President Woodruff's office was behind the brown door on the right. He may have received the revelation here. The church office building can be seen in the background.
Words of John Taylor
"We are not generally understood by the people of the world, by the outsiders; and I can look with very great leniency upon the action of members of the House of Representatives and the Senate, the governors, and others who have expressed strong indignation against this principle [plural marriage]. From your standpoint, you think we are a corrupt people; you think it is a part or portion of the thing you call the social evil, that permeates all classes of society, and is sapping the foundation of the life of so many throughout the land. You think that we are trying to introduce something that is encouraging licentiousness and other kindred evils among the people, and to legalize these things by legislative enactment and otherwise, and trying to popularize and make legal those infamies. I continued, that is a false view to take of the subject. Mr. President, I have always abhorred such practices from the time I was quite young; when I have seen men act the part of Lotharios, deceiving the fair sex and despoiling them of their virtue, and then seeing those men received into society and their victims disgraced, ostracized and esteemed as pariahs and outcasts, I could not help sympathizing with a woman that was seduced. I looked upon the man who seduced her as a villain; I do so today. Said I, when Joseph Smith first made known the revelation concerning plural marriage and of having more wives than one, it made my flesh crawl; but, Mr. President, I received such evidence and testimony pertaining to this matter, scriptural and otherwise, which it was impossible for me as an honest man to resist, and believing it to be right I obeyed it and practiced it . . . this principle is connected with the Saints alone, and pertains to eternity as well as time, and is known to us by the appellation of 'celestial marriage.' It does not . . . pertain to all of our own people. None but the more pure, virtuous, honorable and upright are permitted to enter into these associations. Now I speak to the Latter-day Saints, who are acquainted with what I say. If I state untruths, tell me, and I will consider you my friends, and the friends of this community. Should we preach the doctrine of plurality of wives to the people of the United States? No; you know very well that it is only for honorable men and women, virtuous men and women, honest men and women who can be vouched for by those who preside over them, and whom they recognize as their Presidents; it is only such people as these that can be admitted to participate in this ordinance. You know it. I know it, you Presidents of Stakes know it and the people know it. There are any number of people in this Territory who are good people in many respects, but who cannot come up to that standard. That is the position we occupy in relation to this principle." (Journal of Discourses 23:64-65)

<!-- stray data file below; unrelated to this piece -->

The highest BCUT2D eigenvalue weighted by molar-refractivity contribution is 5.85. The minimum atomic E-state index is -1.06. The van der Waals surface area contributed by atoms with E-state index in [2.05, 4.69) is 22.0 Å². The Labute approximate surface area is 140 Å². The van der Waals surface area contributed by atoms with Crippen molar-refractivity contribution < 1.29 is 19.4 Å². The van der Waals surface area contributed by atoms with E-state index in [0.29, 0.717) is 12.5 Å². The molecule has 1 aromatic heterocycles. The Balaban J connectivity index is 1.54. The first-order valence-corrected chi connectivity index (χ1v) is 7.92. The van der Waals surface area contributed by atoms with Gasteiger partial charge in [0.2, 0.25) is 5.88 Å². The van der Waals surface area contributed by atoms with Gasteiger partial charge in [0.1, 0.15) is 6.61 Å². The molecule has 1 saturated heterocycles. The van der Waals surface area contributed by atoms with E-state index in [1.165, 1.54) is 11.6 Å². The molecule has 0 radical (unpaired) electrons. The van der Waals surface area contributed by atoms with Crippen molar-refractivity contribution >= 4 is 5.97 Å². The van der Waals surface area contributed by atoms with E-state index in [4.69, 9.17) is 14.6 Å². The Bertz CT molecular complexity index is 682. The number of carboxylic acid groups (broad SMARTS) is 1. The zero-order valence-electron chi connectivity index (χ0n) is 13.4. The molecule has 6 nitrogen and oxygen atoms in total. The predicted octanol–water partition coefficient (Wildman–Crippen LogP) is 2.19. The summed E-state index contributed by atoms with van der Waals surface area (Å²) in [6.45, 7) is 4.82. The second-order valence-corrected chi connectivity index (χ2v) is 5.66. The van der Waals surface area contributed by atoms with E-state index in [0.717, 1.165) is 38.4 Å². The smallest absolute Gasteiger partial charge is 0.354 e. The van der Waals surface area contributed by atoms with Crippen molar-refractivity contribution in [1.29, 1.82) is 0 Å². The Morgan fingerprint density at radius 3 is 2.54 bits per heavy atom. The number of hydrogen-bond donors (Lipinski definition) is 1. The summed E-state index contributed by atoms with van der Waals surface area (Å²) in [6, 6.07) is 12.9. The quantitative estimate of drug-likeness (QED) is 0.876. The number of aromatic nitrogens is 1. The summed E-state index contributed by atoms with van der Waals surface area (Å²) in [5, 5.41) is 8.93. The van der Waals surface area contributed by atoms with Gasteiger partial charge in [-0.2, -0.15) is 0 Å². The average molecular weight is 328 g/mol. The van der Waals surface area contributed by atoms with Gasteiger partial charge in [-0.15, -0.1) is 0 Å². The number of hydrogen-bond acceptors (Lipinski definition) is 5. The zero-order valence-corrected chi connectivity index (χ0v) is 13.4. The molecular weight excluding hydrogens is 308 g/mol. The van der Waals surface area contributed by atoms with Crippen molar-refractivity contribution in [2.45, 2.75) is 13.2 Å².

Wilford Woodruff used this room as his office while he served as President of the Church. It is located between the Lion and Beehive Houses.
Words of Wilford Woodruff
"The Lord will never permit me or any other man who stands as President of this Church to lead you astray. It is not in the programme. It is not in the mind of God. If I were to attempt that, the Lord would remove me out of my place, and so He will any other man who attempts to lead the children of men astray from the oracles of God and from their duty. . . It matters not who lives or who dies, or who is called to lead this Church, they have got to lead it by the inspiration of Almighty God. If they do not do it that way, they cannot do it at all . . . I saw exactly what would come to pass if there was not something done. I have had this spirit upon me for a long time. But I want to say this: I should have let all the temples go out of our hands; I should have gone to prison myself, and let every other man go there, had not the God of heaven commanded me to do what I did do; and when the hour came that I was commanded to do that, it was all clear to me. I went before the Lord, and I wrote what the Lord told me to write." (Doctrine and Covenants Official Declaration 1)
Copyright 2005 Steve Mortensen. All rights reserved.